While smartphones have revolutionized the way business is done, employees having the Internet in their pockets all day also has the obvious downside of making limitless distractions available to them at work. Whether they’re on social media, streaming movies and television shows, or getting addicted to mobile games like Pokémon Go and HQ Trivia, smartphones offer employees all kinds of ways to waste time. It’s no wonder that so many employers say their employees’ smartphone use decreases productivity in their workplace.
Even when we aren’t actively using our smartphones, new research suggests that merely having them in sight can be distracting. At the Harvard Business Review, business and behavioral science scholars Kristen Duke, Adrian Ward, Ayelet Gneezy, and Maarten Bos present the results of an intriguing study they conducted, which suggested that the mere presence of a smartphone reduced people’s cognitive abilities:
Our intervention was simple: before completing [a series of cognitive] tasks, we asked participants to either place their phones in front of them (face-down on their desks), keep them in their pockets or bags, or leave them in another room. Importantly, all phones had sound alerts and vibration turned off, so the participants couldn’t be interrupted by notifications.
The results were striking: individuals who completed these tasks while their phones were in another room performed the best, followed by those who left their phones in their pockets. In last place were those whose phones were on their desks.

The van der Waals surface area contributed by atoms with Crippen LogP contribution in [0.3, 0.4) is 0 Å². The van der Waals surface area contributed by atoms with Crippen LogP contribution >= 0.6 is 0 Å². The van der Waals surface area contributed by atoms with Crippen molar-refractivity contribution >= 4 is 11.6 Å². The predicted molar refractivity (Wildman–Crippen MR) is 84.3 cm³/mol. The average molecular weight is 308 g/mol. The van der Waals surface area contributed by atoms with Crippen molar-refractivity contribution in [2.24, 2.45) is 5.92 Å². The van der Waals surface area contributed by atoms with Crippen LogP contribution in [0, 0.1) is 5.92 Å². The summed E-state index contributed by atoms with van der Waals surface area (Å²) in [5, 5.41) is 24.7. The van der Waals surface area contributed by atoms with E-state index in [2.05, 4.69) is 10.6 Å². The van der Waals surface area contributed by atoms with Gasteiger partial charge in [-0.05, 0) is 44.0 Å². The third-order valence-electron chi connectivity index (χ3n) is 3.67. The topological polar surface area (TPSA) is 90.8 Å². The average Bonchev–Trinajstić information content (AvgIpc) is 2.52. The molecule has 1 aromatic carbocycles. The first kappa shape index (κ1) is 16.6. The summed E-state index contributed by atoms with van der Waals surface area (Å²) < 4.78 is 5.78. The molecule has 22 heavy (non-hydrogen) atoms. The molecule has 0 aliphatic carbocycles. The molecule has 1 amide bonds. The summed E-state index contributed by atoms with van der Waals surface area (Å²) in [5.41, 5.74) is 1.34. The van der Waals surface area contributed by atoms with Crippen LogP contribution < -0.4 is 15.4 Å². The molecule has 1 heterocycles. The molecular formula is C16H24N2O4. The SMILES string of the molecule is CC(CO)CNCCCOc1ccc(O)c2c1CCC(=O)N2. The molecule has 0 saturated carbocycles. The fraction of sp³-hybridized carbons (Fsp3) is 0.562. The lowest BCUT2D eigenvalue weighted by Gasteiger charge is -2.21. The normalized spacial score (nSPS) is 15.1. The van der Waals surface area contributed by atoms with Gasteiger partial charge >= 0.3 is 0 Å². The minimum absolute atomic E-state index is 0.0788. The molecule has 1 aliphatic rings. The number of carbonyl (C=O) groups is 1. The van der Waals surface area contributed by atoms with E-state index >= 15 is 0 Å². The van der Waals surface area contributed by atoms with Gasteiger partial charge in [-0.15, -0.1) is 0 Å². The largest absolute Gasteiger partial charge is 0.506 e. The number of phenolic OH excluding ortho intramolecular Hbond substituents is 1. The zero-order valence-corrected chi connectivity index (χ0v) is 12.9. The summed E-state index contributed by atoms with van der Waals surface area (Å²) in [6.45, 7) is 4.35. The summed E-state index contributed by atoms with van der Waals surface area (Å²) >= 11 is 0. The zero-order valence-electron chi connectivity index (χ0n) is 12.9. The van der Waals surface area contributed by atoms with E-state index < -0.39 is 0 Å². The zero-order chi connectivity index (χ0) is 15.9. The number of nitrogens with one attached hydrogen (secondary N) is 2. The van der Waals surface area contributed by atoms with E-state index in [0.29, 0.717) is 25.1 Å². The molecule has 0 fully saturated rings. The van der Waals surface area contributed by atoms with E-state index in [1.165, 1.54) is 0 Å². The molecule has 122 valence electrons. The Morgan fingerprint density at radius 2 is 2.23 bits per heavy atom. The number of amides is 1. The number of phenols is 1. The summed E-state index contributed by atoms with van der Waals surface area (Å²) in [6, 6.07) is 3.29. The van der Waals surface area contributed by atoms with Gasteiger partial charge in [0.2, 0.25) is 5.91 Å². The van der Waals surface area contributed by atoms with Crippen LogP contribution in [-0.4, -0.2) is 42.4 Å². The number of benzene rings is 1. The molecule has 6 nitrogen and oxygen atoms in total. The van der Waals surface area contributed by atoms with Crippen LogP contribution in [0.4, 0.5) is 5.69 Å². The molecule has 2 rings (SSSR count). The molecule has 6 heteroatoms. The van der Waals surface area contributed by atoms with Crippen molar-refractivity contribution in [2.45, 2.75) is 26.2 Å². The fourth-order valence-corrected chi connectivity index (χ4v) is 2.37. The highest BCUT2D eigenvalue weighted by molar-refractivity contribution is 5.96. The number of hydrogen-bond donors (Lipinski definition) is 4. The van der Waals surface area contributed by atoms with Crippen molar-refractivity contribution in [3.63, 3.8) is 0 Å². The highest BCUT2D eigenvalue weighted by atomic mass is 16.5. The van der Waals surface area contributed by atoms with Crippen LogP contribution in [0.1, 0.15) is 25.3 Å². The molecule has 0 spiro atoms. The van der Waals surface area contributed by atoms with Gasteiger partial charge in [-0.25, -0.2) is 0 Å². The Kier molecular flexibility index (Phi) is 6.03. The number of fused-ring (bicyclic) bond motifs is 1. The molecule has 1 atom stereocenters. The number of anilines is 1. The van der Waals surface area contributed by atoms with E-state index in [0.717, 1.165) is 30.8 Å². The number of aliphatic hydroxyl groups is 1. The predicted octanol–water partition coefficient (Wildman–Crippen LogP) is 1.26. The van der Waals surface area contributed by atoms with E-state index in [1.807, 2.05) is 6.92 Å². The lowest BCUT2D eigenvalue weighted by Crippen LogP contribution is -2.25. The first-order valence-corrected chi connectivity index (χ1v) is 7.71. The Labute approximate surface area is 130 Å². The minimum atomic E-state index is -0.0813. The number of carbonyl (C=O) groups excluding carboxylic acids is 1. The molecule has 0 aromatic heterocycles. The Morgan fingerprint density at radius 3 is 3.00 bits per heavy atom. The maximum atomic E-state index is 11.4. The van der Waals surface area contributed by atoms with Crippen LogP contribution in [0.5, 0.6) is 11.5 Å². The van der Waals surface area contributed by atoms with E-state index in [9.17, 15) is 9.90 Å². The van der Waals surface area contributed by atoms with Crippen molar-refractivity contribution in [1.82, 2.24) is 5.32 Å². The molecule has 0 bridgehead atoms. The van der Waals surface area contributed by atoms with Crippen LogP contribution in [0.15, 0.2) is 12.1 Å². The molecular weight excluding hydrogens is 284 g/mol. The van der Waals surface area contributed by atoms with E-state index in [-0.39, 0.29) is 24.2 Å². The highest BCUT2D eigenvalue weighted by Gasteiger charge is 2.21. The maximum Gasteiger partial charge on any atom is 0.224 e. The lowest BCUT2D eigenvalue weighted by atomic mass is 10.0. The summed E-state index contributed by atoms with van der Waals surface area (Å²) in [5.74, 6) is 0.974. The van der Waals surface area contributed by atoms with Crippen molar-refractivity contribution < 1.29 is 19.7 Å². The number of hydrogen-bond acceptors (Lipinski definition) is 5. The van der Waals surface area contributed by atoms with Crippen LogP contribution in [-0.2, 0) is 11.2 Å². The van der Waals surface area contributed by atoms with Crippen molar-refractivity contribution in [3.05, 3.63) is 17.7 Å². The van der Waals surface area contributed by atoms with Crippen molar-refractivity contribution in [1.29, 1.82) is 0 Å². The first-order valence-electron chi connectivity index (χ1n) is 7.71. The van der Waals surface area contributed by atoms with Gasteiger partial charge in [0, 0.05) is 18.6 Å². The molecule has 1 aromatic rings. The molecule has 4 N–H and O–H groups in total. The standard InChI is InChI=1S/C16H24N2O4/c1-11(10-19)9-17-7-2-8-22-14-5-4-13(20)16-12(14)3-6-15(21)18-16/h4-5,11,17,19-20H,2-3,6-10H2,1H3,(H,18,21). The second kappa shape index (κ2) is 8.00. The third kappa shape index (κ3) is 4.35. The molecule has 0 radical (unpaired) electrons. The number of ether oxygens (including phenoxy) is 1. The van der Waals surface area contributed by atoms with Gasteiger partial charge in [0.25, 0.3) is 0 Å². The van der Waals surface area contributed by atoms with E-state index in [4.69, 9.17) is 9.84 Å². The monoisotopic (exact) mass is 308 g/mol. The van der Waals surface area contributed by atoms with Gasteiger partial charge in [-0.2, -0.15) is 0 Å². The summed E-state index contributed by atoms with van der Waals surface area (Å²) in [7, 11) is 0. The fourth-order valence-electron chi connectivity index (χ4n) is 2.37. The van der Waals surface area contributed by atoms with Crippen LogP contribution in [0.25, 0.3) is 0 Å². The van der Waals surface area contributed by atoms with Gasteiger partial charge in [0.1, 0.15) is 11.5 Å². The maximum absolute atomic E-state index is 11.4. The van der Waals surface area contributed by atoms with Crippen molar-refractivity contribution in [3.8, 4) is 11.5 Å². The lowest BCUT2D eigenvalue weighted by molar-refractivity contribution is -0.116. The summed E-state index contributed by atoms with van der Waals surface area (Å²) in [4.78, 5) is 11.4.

We saw similar results when participants’ phones were turned off: people performed worst when their phones were nearby, and best when they were away in a separate room. Thus, merely having their smartphones out on the desk led to a small but statistically significant impairment of individuals’ cognitive capacity—on par with effects of lacking sleep.
Discussing why this might be so, the authors posit that “the costs of smartphones are inextricably linked to their benefits”: The constant connection they provide to other people and a whole world’s worth of information suggests that “the mere presence of our smartphones is like the sound of our names—they are constantly calling to us, exerting a gravitational pull on our attention.” Attempting to resist this impulse, they posit, results in diminished cognitive function.
The findings of this study are particularly notable because they relate the attentional pull of smartphones not to specific ways in which they are used, but to the technology itself. In other words, smartphones may be distracting us not just because they contain Facebook or Netflix, but also because of the work purposes for which we use them, such as email. The broader impact of smartphones on our cognition may also be related to how their presence influences our sleep habits and the stress of feeling unable to disconnect from work.